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Mathew Samuel says K.D. Singh funded Narada sting

LiveMint logoLiveMint 08-06-2017 Arkamoy Dutta Majumdar

Kolkata: As the Central Bureau of Investigation (CBI) starts to send notices to Trinamool Congress leaders asking them to turn up for questioning over the Narada News controversy, Mathew Samuel, the journalist behind the sting operation, said it was conceived in 2014 in consultation with Kanwar Deep Singh, a Rajya Sabha MP.

Singh who was elected to the Rajya Sabha in 2014 with support from the Trinamool Congress had at that time invested in Tehelka magazine and was looking to revive it. Samuel was employed with the magazine. It was decided in consultation with Tehelka’s management, “of which Singh was a part”, that a sting operation would be conducted, Samuel said in a phone interview on Thursday.

Asked how he managed to fund the sting operation in which several top Trinamool Congress leaders were seen taking money, Samuel said he was asked to ring a New Delhi office of the Alchemist Group, of which Singh used to be chairman emeritus. Every time he needed money, Samuel would ring the office, which is alleged to have taken public deposits, and cash was delivered to him in Kolkata, he added.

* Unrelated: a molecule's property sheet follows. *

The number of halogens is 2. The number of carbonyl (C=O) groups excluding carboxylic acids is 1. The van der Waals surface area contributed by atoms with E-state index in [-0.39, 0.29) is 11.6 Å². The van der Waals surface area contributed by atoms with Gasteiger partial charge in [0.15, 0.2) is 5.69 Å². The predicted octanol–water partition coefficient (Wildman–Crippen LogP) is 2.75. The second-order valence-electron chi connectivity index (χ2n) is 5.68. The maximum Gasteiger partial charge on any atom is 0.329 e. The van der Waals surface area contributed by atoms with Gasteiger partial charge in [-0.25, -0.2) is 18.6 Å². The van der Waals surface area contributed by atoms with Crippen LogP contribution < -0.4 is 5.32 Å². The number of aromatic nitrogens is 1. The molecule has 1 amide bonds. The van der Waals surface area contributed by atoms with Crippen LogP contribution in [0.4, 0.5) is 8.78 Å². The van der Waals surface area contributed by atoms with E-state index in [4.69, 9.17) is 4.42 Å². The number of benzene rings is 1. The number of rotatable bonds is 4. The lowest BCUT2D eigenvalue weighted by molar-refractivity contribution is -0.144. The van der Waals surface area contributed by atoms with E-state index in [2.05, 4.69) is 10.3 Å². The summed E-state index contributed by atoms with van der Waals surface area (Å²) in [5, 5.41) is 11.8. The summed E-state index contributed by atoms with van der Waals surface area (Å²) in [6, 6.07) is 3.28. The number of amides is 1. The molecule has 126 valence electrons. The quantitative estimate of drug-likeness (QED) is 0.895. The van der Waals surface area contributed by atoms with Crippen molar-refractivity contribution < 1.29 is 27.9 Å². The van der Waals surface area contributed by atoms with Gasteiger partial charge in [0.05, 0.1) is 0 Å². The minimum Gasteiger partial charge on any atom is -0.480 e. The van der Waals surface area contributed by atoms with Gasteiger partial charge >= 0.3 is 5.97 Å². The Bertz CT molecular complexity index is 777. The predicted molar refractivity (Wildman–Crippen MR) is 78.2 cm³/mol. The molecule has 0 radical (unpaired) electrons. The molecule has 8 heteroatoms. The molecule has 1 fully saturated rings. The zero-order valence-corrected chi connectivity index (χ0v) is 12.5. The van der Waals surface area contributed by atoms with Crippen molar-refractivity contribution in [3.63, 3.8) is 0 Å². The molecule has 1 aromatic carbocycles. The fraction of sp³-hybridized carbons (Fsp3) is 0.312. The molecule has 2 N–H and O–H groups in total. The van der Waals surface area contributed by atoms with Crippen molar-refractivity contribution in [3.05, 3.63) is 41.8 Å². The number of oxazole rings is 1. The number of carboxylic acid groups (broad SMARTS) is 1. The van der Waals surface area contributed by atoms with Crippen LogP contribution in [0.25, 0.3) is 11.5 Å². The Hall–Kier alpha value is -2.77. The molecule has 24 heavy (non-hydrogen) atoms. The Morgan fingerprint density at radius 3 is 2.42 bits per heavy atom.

The revelation came on a day Iqbal Ahmed, a Trinamool Congress legislator and Kolkata’s deputy mayor, received a CBI summons to appear before it on Saturday for questioning. When contacted, Ahmed said he had received a notice from the CBI but that he had not yet decided whether to go.

Singh could not immediately be contacted—he remained incommunicado.

Samuel said there were several potential targets for the sting operation but he chose Trinamool Congress leaders because of the ongoing controversy at that time over the now-defunct Saradha Group, another deposit taking firm. Several top leaders of the party are currently facing probe for allegedly helping the Saradha and Rose Valley groups ply Ponzi schemes.

The CBI in April started a case against 12 top Trinamool Congress leaders under various sections of the Prevention of Corruption Act and the Indian Penal Code, after being ordered to conduct a probe into the Narada News controversy by the Calcutta high court. CBI’s FIR, or first information report, says investigation was being launched against Trinamool Congress leaders “for habitual acceptance of illegal gratification”.

A CBI officer in Kolkata said the agency is digging into the personal assets of the all the leaders named in the FIR and others linked to them. The scope of the investigation has been expanded to determine if these leaders have amassed wealth exploiting their public office which is disproportionate with their known sources of income, this person added, asking not to be named.

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